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View Diary: Health Care Reform Doesn't End with Insurance Companies (4 comments)

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  •  All new medical billing of natural persons (2+ / 0-)
    Recommended by:
    jfdunphy, FloridaSNMOM

    should be based on clearly posted Medicare amount multiples.

    In emergency and ER care appropriate cases, the person should only be charged the Medicare amount, even if the provider doesn't take Medicare.

    In other cases [where shopping is practical], providers should have to bill not exceeding a provider selected and posted DRG multiple of the Medicare DRG amount not exceeding two and other services and products provided based on a provider selected and posted non-DRG multiple not exceeding three of the Medicare non-DRG amount.

    Independent providers working in the facilities of hospitals should be capped at a multiple of two unless they individually and directly contract with the patient separately at least twenty-four hours in advance of the patient's arrival at the hospital and the contract clearly lists the applicable multiple.

    Each provider should have to post the two multiples on each outside door of their business premises and provide them on telephone request if they have a business phone line and on their website, if any.

    The multiples should only be changed on IRS estimated tax due dates and by no more than ten percent a quarter.

    Unpaid bills after 30 days would be subject to interest at the IRS rate[or less if contracted for or limited by state law].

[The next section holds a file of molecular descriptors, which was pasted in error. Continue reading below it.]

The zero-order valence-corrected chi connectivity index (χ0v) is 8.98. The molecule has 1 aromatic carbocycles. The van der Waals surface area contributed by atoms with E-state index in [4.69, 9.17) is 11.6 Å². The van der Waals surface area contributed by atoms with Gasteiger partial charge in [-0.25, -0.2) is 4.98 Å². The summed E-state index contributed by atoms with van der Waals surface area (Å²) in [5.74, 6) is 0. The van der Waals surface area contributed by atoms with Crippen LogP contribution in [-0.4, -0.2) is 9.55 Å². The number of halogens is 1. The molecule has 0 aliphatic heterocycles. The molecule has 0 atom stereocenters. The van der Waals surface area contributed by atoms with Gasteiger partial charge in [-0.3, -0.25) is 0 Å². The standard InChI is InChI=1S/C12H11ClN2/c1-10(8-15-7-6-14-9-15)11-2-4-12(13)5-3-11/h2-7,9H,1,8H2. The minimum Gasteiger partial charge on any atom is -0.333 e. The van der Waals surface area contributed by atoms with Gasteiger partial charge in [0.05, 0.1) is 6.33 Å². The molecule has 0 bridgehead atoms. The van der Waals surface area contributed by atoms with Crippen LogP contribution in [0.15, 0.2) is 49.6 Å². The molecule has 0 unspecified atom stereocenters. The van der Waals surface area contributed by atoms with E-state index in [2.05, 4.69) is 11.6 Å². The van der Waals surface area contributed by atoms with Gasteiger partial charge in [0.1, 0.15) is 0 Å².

Examples:
    If a hospital would get $12,000 from Medicare [exclusive of the disproportionate share amount used to pay for the indigent] for an operation, then if the hospital posts a DRG multiple of 1.5, the maximum allowed charge to a person like me would be $18,000.

    If the anesthesiologist posts a multiple of 2 and Medicare would pay her $325, then she could bill me $650.

    If the surgeon posts a multiple of 1.7 and Medicare would pay him $800, then he could charge me $1,360.

    France is implementing a standard tariff scheme in all services. Medical practitioners are categorized as either conventioné or non-conventioné. Conventioné practitioners adhere to the standard tariff rate while the non-conventioné can charge the rate they like. However, almost all health practitioners (97%) are conventioné, even the private ones for competitive reasons.

    The usual rates for professional consulting are€21 for a médicin traitant, €24 for children aged two-six years old, and €25 for children under 2 years old. An additional euro is charged but that cannot be reimbursed by the patient.

    Services and prescribed medicines are not fully reimbursed. Oftentimes, this based on the income level of the individual or a family. Typical reimbursement rate is 95% for a major surgery, 80% for a minor surgery, 95% to 100% for pregnancy and childbirth, 65% for prescribed medicine with blue labels and 35% for white labels, 70% for x-ray, and 75 to 80%% for GP/specialist consultations and treatment.  Thus around 80% of the French population still avails of supplemental health insurance to cover the difference in actual cost and reimbursed amount. This again costs employees with about 2.5% of their salaries. Most supplemental health insurance is provided by employers as part of their employment benefits to their employees.

    http://www.expatforum.com/...

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